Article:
Alex will be opening the prototype payload on Tuesday, and he will thus be able to see what actually happened and why one photodiode is not reading out; we will see if the above suspicion is correct or not (I give it around 50% chance of being the cause -- there are a lot of other things that might instead be the cause).

Long ago (in early- to mid-2020) when those connectors and cable assemblies were chosen, instead of those, in my view, poorly chosen, USB-mini-B connectors and handmade shielded cable assemblies, I had wanted to use screw-in 4-position M5 connectors and (professionally-constructed and molded) shielded cable assemblies from NorComp:



but I was overruled by all the ORCASat students, who liked USB-mini-B connectors for some reason (they are more common commercially -- but that doesn't mean that they are better for technical usage in space or on a high-altitude balloon -- I think the screw-in M5 connectors are vastly better for such usage). Although I had been fairly insistent at the time, and I knew that handmade cable assemblies very likely would be a problem during vibration testing and at launch, I should have been even more insistent than I was back in 2020. We'll see after Alex opens up the prototype on Tuesday. Whatever fix we decide to make for ORCASat should almost certainly also be done for ALTAIR -- assuming of course that we aren't absolutely forced by time pressure to make a cursory fix for ORCASat, whereas we would certainly want to make a better and more solid fix for ALTAIR.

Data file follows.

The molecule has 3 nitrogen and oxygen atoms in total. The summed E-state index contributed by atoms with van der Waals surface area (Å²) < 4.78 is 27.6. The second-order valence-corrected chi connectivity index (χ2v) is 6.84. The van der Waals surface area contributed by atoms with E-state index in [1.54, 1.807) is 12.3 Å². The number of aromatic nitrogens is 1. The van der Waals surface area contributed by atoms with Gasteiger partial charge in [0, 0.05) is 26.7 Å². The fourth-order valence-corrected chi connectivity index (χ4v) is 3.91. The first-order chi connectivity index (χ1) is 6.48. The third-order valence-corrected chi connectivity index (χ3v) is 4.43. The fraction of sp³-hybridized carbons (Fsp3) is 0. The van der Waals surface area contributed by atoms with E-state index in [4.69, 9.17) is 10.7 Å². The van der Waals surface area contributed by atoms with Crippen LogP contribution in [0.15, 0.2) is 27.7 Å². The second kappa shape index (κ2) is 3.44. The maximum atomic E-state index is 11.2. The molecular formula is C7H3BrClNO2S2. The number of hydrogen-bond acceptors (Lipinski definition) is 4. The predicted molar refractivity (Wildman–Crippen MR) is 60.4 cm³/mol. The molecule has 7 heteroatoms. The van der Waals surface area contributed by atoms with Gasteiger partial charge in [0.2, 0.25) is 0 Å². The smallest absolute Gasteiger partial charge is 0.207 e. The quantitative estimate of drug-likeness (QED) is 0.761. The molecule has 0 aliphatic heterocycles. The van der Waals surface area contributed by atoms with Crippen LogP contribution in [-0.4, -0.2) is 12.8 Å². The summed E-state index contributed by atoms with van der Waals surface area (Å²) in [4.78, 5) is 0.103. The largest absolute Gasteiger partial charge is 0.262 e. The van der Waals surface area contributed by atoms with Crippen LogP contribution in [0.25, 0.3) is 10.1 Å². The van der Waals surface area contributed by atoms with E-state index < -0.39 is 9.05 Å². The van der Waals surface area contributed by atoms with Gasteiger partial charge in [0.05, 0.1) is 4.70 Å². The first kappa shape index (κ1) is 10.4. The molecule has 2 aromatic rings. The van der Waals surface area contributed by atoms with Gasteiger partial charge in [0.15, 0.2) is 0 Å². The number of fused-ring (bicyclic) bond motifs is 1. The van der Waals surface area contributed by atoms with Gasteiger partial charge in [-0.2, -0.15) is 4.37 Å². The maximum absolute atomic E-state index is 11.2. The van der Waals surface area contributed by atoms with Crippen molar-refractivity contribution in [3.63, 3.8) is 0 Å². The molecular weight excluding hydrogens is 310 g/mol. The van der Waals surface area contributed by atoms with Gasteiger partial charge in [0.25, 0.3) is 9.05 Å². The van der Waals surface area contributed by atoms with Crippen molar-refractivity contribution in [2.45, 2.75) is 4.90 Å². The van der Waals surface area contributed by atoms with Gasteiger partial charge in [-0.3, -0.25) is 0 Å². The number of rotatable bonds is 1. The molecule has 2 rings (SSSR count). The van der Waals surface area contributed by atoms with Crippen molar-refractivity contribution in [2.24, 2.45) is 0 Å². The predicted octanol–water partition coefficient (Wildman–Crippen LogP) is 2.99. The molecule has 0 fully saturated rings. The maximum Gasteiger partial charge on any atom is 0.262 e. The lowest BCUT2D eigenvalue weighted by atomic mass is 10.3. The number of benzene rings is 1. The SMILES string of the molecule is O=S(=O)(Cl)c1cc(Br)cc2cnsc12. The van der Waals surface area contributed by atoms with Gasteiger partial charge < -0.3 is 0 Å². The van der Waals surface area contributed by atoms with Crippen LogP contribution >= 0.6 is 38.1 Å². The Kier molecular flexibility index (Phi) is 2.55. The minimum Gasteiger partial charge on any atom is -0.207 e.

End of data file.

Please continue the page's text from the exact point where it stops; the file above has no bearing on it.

The ORCASat calibration work at NRC in Ottawa was, of course, absolutely critical in finding the photodiode problem! -- thank you very much especially to Arnold Gaertner, and definitely also to Eric Cote (NRC radiometry technologist) who did much of the very hard work, together with Alex Doknjas. A bunch of photos that I took during our calibration at NRC can be found in the directory:


We're all very greatly looking forward to going back to NRC to do calibration when we have both ORCASat photodiodes working (following new vibration tests) -- very hopefully in a couple of months.

Andrew Macdonald has also been doing a lot of hard work here in Victoria in testing the ALTAIR photodiode readout boards, and specifically in fixing a mysterious latch-up problem that appears to occur with them when turning on the reverse bias (but that doesn't occur with the ORCASat boards) -- but which hopefully can be avoided via good firmware procedures (specifically in only setting the reverse bias on or off before board power-up, and always maintaining that bias setting [either on or off] for as long as the board is powered up). More on that latch-up topic, etc, in a couple of weeks.

As mentioned in the progress report a couple weeks ago, we have three new Renogy 100 W flexible solar panels (and a controller which came with them, which we'll need to re-make for balloon use) -- with photos of the panels and controller at: